records in competitive swimming, age was no obstacle for Marie Krafft Kelleher.   Even after she reached age 100, Mrs. Kelleher blessed with good eyesight and a spotless driving record drove to work daily at Kelleher Corp., the Richmond-based heating, cooling, plumbing and electrical business.  
A swimmer since her childhood in Brooklyn, N.Y., and Alexandria, Mrs. Kelleher took up amateur competitive swimming at age 65 to keep herself physically sharp after retiring from her first professional career.
She continued to swim and participate in amateur meets for another 35-plus years and, in 2012, became the first woman in the U.S. to swim competitively in the 100-104 age group.
Mrs. Kelleher who died Monday at her home in the CrossRidge community in Henrico County, about one month shy of her 104th birthday was remembered by friends and family on Tuesday as an inspiring but humble woman.
She had a tough last year, but 103 good ones, said Ed Kelleher, one of her four sons and former deputy news editor at the Richmond Times-Dispatch.
While raising a family of five children in Richmond, where she moved in 1938 after marrying her husband, Mrs. Kelleher worked at the Muscular Dystrophy Society, the American Cancer Society and the Easter Seal Society.
She retired as regional director of the Easter Seal Society in 1977 but remained active with the Kelleher family business, where she had always served as corporate secretary and handled correspondence and most of the paperwork. When her husband died in 2006, she was voted chairwoman of the company.
It was her daughter who encouraged Mrs. Kelleher to take up amateur competitive swimming, signing her up for her first swim meet.
I got hooked, Mrs. Kelleher said in a 2013 interview with The Times-Dispatch. Often with her children and grandchildren cheering her on poolside, she continued to compete in Virginia and through U.S. Masters Swimming, a nonprofit group that organizes swim meets around the country.
Mrs. Kelleher set several national and international age-group records.
The people you meet (in masters swimming) are so nice; theyre wonderful people, Mrs. Kelleher said in a 1998 profile in The Times-Dispatch. Id have to say I enjoy that part of it the sociable part as much, if not more, than I enjoy the actual swimming.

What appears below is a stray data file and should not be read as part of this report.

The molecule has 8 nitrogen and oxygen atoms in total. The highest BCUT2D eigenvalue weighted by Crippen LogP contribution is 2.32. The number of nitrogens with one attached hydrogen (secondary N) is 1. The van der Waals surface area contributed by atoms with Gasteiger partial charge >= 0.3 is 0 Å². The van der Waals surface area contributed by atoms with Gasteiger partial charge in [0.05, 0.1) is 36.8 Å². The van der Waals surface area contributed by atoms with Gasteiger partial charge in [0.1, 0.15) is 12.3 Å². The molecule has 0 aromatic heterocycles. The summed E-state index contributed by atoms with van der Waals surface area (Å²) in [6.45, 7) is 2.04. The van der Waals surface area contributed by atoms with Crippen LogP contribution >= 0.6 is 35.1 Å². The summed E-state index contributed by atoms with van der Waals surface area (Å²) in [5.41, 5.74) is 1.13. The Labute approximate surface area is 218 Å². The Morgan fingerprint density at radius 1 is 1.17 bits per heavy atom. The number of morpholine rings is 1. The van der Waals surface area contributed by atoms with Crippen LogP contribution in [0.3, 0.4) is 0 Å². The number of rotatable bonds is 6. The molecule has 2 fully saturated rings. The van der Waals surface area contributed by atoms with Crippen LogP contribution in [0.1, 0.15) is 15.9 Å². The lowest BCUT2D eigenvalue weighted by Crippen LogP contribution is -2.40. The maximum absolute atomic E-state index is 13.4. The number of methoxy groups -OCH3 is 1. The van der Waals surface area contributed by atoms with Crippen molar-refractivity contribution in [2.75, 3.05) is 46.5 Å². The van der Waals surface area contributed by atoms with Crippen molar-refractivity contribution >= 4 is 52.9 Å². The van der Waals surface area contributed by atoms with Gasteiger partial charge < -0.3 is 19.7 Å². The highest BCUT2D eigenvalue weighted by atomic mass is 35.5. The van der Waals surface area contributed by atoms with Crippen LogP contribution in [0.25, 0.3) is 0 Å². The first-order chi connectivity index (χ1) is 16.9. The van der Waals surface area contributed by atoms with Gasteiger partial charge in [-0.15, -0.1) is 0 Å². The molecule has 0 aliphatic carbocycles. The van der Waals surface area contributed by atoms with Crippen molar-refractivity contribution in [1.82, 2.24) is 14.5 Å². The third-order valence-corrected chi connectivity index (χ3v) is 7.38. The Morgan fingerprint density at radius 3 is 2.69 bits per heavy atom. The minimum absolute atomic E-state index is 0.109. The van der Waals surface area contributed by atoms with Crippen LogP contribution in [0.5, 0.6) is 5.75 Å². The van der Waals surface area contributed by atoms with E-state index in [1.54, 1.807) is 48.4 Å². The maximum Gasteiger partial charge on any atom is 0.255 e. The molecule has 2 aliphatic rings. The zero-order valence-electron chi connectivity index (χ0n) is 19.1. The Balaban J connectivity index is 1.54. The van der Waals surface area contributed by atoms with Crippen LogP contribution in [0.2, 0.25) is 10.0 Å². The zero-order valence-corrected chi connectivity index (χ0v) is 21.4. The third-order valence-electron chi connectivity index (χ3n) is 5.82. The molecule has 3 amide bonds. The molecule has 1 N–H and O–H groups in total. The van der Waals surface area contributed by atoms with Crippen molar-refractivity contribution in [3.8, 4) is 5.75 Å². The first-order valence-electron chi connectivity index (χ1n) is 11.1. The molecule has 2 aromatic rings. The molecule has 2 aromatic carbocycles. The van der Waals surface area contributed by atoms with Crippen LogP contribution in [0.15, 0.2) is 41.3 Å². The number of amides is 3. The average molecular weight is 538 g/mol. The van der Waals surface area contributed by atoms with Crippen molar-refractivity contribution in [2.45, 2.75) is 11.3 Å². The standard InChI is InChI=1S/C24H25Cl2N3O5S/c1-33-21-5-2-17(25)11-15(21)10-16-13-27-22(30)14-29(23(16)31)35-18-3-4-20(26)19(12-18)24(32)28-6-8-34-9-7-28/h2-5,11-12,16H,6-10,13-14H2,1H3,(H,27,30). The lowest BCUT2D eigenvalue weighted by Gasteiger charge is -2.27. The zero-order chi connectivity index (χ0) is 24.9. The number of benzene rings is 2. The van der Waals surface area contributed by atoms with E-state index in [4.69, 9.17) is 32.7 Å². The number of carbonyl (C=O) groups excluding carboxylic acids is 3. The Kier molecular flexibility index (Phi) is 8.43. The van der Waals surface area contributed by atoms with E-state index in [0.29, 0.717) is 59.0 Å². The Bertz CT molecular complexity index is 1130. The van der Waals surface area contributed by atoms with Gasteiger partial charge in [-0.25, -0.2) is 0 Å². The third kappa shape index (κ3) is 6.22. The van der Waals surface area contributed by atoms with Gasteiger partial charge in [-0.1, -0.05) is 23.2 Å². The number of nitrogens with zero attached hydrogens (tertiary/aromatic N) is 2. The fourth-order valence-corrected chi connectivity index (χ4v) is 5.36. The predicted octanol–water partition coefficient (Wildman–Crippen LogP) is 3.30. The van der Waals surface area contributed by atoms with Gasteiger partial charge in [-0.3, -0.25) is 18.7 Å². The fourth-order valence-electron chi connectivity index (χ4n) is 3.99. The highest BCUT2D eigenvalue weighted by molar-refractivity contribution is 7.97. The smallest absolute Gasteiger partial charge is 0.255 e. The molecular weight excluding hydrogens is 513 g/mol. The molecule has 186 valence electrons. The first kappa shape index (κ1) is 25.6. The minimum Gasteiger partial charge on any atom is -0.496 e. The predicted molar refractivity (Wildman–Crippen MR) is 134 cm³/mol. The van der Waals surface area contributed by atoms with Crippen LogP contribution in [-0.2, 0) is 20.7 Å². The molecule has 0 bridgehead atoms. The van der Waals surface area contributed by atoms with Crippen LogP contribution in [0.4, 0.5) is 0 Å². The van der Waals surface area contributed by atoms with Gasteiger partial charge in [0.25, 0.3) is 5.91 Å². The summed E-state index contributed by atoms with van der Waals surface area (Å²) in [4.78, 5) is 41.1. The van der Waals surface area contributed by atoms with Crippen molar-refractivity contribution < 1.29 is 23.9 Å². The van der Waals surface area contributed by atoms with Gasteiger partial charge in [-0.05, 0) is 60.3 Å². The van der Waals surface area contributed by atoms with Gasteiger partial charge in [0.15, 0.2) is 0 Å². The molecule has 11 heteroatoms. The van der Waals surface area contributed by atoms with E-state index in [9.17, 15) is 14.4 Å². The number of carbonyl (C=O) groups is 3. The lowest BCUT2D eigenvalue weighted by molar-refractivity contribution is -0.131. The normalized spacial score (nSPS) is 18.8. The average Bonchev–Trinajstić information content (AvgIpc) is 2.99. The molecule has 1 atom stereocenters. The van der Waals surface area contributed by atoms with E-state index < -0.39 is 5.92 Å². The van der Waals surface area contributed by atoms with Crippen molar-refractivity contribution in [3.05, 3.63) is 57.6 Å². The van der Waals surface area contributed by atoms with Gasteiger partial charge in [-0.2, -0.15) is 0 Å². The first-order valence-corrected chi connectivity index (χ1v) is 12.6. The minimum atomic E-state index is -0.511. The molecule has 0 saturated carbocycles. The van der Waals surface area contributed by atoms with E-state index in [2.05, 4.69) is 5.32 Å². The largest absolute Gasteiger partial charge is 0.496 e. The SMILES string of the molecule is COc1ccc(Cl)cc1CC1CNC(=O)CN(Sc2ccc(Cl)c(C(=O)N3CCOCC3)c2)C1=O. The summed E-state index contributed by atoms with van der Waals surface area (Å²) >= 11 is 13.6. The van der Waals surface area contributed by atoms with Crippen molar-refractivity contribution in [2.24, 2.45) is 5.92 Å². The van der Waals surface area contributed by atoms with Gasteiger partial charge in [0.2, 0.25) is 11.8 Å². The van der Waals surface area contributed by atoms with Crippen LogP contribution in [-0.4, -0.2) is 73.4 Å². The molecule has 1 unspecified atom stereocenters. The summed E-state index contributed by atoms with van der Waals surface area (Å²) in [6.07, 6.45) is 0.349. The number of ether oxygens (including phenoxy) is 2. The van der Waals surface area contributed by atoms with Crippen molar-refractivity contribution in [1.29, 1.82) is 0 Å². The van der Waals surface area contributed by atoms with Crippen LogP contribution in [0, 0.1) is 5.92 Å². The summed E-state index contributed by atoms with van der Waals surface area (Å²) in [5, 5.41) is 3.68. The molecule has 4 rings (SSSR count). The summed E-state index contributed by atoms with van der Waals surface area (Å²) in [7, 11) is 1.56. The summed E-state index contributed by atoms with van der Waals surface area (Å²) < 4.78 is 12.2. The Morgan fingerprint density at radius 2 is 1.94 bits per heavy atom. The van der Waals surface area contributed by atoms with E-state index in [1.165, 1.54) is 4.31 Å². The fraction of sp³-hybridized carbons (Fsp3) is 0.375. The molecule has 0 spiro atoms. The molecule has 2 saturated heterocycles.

In August, Mrs. Kelleher was among the first five people inducted into SwimRVAs Hall of Inspiration at its aquatic complex in Chesterfield County.
What Marie meant to us is you can accomplish anything you want to accomplish no matter what your age might be, said Adam Kennedy, executive director of SwimRVA, a nonprofit that owns and operates the Collegiate School Aquatics Center in Chesterfield.
Mrs. Kelleher was a total hero for many of us, said Nancy Miller, a Powhatan County resident who coached her in swimming for about 20 years as part of a masters swimming group at what is now the Weinstein JCC. Mrs. Kelleher also often rose early in the morning to swim at the Tuckahoe YMCA off Patterson Avenue.
She was mild-mannered and wonderful to everyone, until you put her on a starting block (at a swim meet), and then she was a tremendous competitor, Miller said. She was no holds barred. She would just go after it with all she had.
She was an excellent athlete, Miller said. It wasnt just because she was older that she got the records. She was a beautiful swimmer. She was light and graceful in the water. She could do all the strokes very well. She paid attention to technique to make herself as efficient as possible.
Mrs. Kelleher was the sort of swimmer who did it for personal satisfaction rather than awards or attention, said Dave Holland, past chairman of the Virginia Local Masters Swimming Committee.
Here she was, swimming at the age of 100, and she was not complaining about it, he said. I just thought she was really tough.